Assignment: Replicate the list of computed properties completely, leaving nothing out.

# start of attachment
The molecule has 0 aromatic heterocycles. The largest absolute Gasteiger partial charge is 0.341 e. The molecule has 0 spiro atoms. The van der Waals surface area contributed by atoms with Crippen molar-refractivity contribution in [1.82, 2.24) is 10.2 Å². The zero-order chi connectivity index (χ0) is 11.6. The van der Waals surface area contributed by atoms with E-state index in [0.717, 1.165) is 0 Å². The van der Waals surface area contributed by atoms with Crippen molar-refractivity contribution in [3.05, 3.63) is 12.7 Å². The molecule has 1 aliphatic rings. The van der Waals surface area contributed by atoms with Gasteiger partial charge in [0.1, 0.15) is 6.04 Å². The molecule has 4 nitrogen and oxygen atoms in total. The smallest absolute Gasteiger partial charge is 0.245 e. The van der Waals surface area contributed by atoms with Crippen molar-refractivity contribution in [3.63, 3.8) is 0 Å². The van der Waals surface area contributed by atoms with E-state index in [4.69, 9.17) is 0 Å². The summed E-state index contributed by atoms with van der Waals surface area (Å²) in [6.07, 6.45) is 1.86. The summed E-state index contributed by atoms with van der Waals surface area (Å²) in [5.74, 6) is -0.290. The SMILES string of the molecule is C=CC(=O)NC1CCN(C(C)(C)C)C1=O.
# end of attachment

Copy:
The molecule has 0 aromatic heterocycles. The largest absolute Gasteiger partial charge is 0.341 e. The molecule has 0 spiro atoms. The van der Waals surface area contributed by atoms with Crippen molar-refractivity contribution in [1.82, 2.24) is 10.2 Å². The zero-order chi connectivity index (χ0) is 11.6. The van der Waals surface area contributed by atoms with E-state index in [0.717, 1.165) is 0 Å². The van der Waals surface area contributed by atoms with Crippen molar-refractivity contribution in [3.05, 3.63) is 12.7 Å². The molecule has 1 aliphatic rings. The van der Waals surface area contributed by atoms with Gasteiger partial charge in [0.1, 0.15) is 6.04 Å². The molecule has 4 nitrogen and oxygen atoms in total. The smallest absolute Gasteiger partial charge is 0.245 e. The van der Waals surface area contributed by atoms with Crippen molar-refractivity contribution in [3.63, 3.8) is 0 Å². The van der Waals surface area contributed by atoms with E-state index in [4.69, 9.17) is 0 Å². The summed E-state index contributed by atoms with van der Waals surface area (Å²) in [6.07, 6.45) is 1.86. The summed E-state index contributed by atoms with van der Waals surface area (Å²) in [5.74, 6) is -0.290. The SMILES string of the molecule is C=CC(=O)NC1CCN(C(C)(C)C)C1=O.